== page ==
I am wondering how does a user use Kali with python Brute Force Algorithm to brute force accounts like a facebook account when there are security measure in place like:Pause your try after 3 unsuccessful login?

Edit: https://www.youtube.com/watch?v=bsh9_se3UC0

In the above video, the user used Kali and ran a python script that ran a "dictionlist".txt against a specific fb account, so i am wondering why it seemed that the account didnt block the attempt after 3 times?

  • Kali is a Linux distribution not a tool for brute-force.
    – Ulkoma
    Apr 3, 2016 at 6:06
  • Sorry i phrased the question badly. I edited it
    – John
    Apr 3, 2016 at 6:12
  • 1
    @John can you give more details like which Python program you are using and its source code?
    – Sravan
    Apr 3, 2016 at 7:41
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    Your question implies that this is possible, and that Kali has some characteristic that makes it useful for this. If your question had been "how come facebook accounts still get brute forced when there are security measures in place like Pause your try after 3 unsuccessful logins?" I would say that criminals usually go after any account, and so they try just a few common passwords on millions of accounts.
    – Law29
    Apr 3, 2016 at 9:18
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    The video is from 2014. This leads me to believe this was made around the time when Facebook had missing throttling on few actions (pwndizzle.blogspot.fi/2014/02/…), probably one of them was the recovery code (6 digits, 1 million possibilities) The "attacker" didn't really brute-force the password; he brute-forced this recovery code. Incidentally, a month ago somebody discovered the same issue with Facebook beta installation (More here: anandpraka.sh/2016/03/…)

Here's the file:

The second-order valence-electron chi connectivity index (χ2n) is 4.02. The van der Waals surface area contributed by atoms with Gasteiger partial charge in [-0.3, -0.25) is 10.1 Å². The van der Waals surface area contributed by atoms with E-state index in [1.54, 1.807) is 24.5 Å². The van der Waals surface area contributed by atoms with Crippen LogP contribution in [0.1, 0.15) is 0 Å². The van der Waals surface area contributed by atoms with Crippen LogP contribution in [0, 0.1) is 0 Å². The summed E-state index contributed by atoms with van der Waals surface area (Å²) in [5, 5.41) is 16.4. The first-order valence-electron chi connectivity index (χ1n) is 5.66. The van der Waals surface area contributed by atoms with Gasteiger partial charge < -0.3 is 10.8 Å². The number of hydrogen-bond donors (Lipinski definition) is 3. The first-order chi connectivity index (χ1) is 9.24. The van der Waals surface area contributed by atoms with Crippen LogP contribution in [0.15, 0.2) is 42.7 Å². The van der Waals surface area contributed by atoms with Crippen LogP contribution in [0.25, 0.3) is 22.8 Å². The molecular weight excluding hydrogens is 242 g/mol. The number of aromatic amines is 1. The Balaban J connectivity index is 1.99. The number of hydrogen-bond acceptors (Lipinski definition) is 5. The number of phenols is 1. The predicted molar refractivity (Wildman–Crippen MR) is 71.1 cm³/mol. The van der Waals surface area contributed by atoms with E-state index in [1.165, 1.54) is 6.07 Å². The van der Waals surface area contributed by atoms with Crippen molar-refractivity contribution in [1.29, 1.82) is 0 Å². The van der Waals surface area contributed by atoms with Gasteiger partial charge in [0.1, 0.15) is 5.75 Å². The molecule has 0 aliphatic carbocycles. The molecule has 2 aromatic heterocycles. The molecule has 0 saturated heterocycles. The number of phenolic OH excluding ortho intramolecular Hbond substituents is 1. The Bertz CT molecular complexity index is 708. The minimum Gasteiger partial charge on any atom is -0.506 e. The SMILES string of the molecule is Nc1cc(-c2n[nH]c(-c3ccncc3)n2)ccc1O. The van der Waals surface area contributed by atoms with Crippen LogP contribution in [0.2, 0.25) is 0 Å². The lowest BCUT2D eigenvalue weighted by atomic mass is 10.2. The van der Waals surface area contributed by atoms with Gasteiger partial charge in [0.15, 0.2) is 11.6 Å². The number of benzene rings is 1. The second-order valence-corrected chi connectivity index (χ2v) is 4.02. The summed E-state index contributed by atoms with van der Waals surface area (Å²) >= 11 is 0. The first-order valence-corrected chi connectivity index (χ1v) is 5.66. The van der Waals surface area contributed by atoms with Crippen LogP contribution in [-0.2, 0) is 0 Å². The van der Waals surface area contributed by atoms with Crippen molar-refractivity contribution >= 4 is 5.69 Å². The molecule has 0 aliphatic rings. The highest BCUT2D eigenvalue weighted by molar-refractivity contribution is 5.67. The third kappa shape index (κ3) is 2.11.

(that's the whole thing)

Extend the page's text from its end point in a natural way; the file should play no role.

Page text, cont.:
– Adi
    Apr 3, 2016 at 17:29

1 Answer 1


They don't.

If an attacker is trying to get into a specific account, he will rely on phishing or malware.

If an attacker is just trying to get working accounts, he will have a wordlist of emails and passwords that he'll try, thereby bypassing the restriction of password attempts simply because it's not being attempted on the same account.

  • Please post comment to a comment under the comment not in an unrelated answer. Have a look how SE sites work, how answers and comments are displayed (and hidden, often deleted) and try to imagine that it is not easy to follow loose references. If you can't comment yet, please wait till you can.
    – techraf
    Apr 3, 2016 at 11:14
  • I didn't have the required reputation to post a comment, which in my opinion is stupid, but there you have it.
    – Awn
    Apr 3, 2016 at 11:34
  • Hi, sorry for the confusing question etc...i wrote the original question because i was doing some research and saw a youtube vid, that the user was on Kali and used a python script that he include a "list".txt for the brute force on a specific account on facebook, so i wondered. This is the vid. youtube.com/watch?v=bsh9_se3UC0
    – John
    Apr 3, 2016 at 11:40
  • He doesn't show the scripts source, nor the password being cracked
    – Awn
    Apr 3, 2016 at 11:46
  • From that, you can't really ascertain much
    – Awn
    Apr 3, 2016 at 11:46

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